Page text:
Hans Tammen likes to set sounds in motion, and then sitting back to watch the movements unfold. Using textures, timbre and dynamics as primary elements, his music is continuously shifting, with different layers floating into the foreground while others disappear. Whether richly processed guitar sounds from his hybrid interactive guitar/software instrument Endangered Guitar, traditionally notated material for his Third Eye Chamber Orchestra, or graphically notated elements for the all-electronic Dark Circuits Orchestra, his music flows like clockwork, “transforming a sequence of instrumental gestures into a wide territory of semi-hostile discontinuity; percussive, droning, intricately colorful, or simply blowing your socks off” (Touching Extremes).
He calls his guitar work Endangered Guitar because of the extreme alterations he enacts upon his instrument’s sound and construction, resulting in a hybrid guitar/software instrument made to interactively control live sound processing. Signal To Noise called his works “…a killer tour de force of post-everything guitar damage”, All Music Guide recommended him: “…clearly one of the best experimental guitarists to come forward during the 1990s.”
His Third Eye Orchestra compositions for large ensembles and live sound processing are inspired by Charles Ives’ polytonality, Steve Coleman’s rhythmic complexity and Karlheinz Stockhausen’s organization of sounds. All About Jazz called the music “nothing short of breathtaking”, and “a masterpiece of musical evocation”, AvantMusicNews the orchestra’s performance at the 2015 Victoriaville Festival “a thrilling 75-minute display that combined individual virtuosity in a cohesive and fun-filled framework.”
The Dark Circuits Orchestra is a large ensemble devoted to contemporary electronic instrument practices such as circuit bending, no-input mixers, laptops, turntablism, analogue circuitry, controllerism and network sniffers, and has received generous grants from MapFund and NYSCA. He has been the director of the Dark Circuits Festivals 2014 and 2017, the latter focusing on light artists using A/V synths, lightbulbs, LED structures, fluorescent lights and other bizarre visuals.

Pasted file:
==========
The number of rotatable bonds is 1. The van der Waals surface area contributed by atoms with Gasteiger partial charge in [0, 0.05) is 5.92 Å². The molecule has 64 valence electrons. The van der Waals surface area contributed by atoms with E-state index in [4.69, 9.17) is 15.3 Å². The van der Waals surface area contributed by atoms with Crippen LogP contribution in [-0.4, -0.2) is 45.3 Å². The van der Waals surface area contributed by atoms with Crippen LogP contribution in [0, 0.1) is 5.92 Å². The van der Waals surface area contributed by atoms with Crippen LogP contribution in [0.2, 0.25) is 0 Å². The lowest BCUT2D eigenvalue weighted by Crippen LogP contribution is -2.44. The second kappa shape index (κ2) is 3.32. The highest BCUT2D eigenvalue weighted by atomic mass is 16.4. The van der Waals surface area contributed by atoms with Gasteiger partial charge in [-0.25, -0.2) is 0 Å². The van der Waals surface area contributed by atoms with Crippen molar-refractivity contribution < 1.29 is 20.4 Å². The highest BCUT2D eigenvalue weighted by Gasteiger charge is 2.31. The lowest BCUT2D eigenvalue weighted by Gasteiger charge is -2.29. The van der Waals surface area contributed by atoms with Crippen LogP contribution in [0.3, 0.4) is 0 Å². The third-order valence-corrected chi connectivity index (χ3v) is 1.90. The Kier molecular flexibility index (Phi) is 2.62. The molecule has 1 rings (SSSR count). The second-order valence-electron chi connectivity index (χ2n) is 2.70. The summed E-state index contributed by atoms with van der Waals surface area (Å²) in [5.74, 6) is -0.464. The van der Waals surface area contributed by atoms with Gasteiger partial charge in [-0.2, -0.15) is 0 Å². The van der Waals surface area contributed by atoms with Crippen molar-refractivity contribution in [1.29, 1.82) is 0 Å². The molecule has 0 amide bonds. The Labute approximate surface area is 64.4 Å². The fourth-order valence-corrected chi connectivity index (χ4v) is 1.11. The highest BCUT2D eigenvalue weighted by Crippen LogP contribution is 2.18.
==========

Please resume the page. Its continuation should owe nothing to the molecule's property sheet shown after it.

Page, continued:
Numerous projects include site-specific performances and collaborative efforts with dance, light, video, and theater, having used technology from planetarium projectors and guitar robots to disklavier pianos and chaos-synths.
His works have been presented on festivals in the US, Canada, Mexico, Russia, Ukraine, India, Israel, South Africa and all over Europe. He recorded on labels such as Clang, Innova, ESP-DISK, Nur/Nicht/Nur, Gold Bolus, Creative Sources, Leo Records, Potlatch and Outnow.
Hans Tammen received grants and composer commissions from NewMusicUSA, MAPFund, Mid-Atlantic Arts Foundation, American Music Center, Lucas Artists Residencies Montalvo, New York State Council On The Arts (NYSCA), New York Foundation For The Arts (NYFA), American Composers Forum w/ Jerome Foundation, New York State Music Fund, Goethe Institute w/ Foreign Affairs Office, among others.
Hans Tammen is currently teaching at School of Visual Arts, and has been a Visiting Artist at Sarah Lawrence College in 2015. From 2001 to 2014 he has worked at Harvestworks Digital Media Art Center in NYC, where he was responsible for the Client Services, Education and Artist In Residence program, helping countless digital media artists through completion of their works. As an arbitrator at BTQ in the 1990s, he has has spent a decade advising unions about electronic monitoring and surveillance at the workplace, and negotiating contracts and agreements to minimize surveillance aspects. He received his undergraduate and graduate degrees from the University of Kassel, studying on a stipend from Friedrich Ebert Foundation.